Empathy in medicine self and other in medical education: Initial emotional intelligence trend analysis widens the lens around empathy and burnout

Gail Singer-Chang*, Fanglong Dong, Michael Seffinger, Natalie Nevins, Janice Blumer, Helen Musharbash, Scott Helf

*Corresponding author for this work

Research output: Contribution to journalArticlepeer-review

4 Scopus citations

Abstract

Context: Integral to emotional intelligence (EI), empathy is frequently studied in medical students. While important, given the implications for patient safety and physician well-being, traits such as self-regard may also affect physician efficacy. Emotional intelligence offers a holistic framework from which to study empathy, allowing it to be explored with coexisting traits and offering opportunities to identify related risk factors. Objective: To identify trends in osteopathic medical student EI to help mitigate burnout, with specific attention to empathy and self-regard. Methods: Eight hundred eighty-five students at Western University of Health Sciences College of Osteopathic Medicine of the Pacific from classes 2014-2016 were offered the Emotional Quotient Inventory 2.0 (EQ-i) at the start of school, completion of their second year, and at graduation. Participants completed all 3 inventories, yielding a response rate of 16.3%. Repeated measurement analysis of variance analyses were conducted using SAS software for Windows version 9.3. Results: A total of 144 students participated. The total EI score shifted from mean (SD) 100.2 (12.4) at baseline to 96.1 (12.8) midway to 96.8 (13.3) at graduation (P=.0161) with significant decreases between baseline and midway (P<.001) and baseline and final administrations (P<.001). Empathy declined from 103 (13.1) to 99.9 (12.7) to 99.6 (12.6) (P=.0481) with significant decreases between baseline and midway (P<.001) and baseline and final administrations (P<.001). Self-regard declined from 98.6 (14.1) to 95.8 (15.1) to 95.5 (14.7) (P=.135) with significant decreases between baseline and midway (P=.0021) and baseline and final administrations (P<.001). Conclusion: This study’s findings support further investigation of potential roles played by EI, empathy, and self-regard in physician burnout.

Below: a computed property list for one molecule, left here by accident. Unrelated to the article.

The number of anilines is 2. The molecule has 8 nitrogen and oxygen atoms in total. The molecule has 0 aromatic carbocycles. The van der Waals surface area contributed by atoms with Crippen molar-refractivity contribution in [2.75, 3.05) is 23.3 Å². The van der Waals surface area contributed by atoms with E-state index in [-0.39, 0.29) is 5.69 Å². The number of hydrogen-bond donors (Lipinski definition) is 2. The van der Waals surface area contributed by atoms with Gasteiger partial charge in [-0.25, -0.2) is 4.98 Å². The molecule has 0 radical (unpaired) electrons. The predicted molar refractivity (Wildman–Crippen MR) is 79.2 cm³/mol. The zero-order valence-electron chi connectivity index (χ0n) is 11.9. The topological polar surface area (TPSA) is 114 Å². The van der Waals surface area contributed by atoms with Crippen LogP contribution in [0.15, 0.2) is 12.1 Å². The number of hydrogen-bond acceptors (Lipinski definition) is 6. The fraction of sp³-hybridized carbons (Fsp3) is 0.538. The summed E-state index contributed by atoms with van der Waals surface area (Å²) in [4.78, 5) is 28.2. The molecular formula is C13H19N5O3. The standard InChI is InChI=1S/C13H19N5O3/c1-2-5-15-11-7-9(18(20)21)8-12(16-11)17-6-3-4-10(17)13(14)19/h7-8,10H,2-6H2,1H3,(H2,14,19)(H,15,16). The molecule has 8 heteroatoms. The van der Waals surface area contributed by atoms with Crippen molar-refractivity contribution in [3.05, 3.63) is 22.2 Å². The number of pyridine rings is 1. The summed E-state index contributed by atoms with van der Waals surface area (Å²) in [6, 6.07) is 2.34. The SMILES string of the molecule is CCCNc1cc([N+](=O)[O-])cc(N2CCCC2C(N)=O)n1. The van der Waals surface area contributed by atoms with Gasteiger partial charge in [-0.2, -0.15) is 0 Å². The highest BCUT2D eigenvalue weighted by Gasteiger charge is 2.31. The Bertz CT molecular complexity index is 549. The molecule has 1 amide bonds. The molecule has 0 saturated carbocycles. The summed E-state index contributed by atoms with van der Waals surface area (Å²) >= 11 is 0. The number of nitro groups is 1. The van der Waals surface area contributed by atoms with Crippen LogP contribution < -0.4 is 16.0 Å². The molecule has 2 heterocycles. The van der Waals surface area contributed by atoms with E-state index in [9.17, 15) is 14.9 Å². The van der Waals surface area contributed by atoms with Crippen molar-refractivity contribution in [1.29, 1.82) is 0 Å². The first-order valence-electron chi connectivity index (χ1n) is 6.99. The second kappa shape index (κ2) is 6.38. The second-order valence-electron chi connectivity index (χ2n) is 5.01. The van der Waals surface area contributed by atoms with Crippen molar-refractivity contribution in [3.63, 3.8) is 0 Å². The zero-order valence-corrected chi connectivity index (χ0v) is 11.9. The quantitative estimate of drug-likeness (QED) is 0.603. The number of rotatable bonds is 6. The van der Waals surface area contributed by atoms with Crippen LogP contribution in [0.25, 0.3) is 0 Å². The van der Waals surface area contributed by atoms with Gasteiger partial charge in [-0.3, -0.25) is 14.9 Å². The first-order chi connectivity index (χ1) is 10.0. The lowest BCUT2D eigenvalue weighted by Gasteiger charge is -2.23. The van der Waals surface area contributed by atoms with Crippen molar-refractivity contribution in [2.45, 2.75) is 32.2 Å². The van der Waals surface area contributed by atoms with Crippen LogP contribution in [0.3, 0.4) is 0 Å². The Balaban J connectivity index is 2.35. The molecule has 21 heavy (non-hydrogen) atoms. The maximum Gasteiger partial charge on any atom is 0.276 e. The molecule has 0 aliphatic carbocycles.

Original languageEnglish
Pages (from-to)388-394
Number of pages7
JournalJournal of the American Osteopathic Association
Volume120
Issue number6
DOIs
StatePublished - Jun 2020

Keywords

  • Burnout
  • Emotional intelligence
  • Empathy
  • Medical education
  • Psychology

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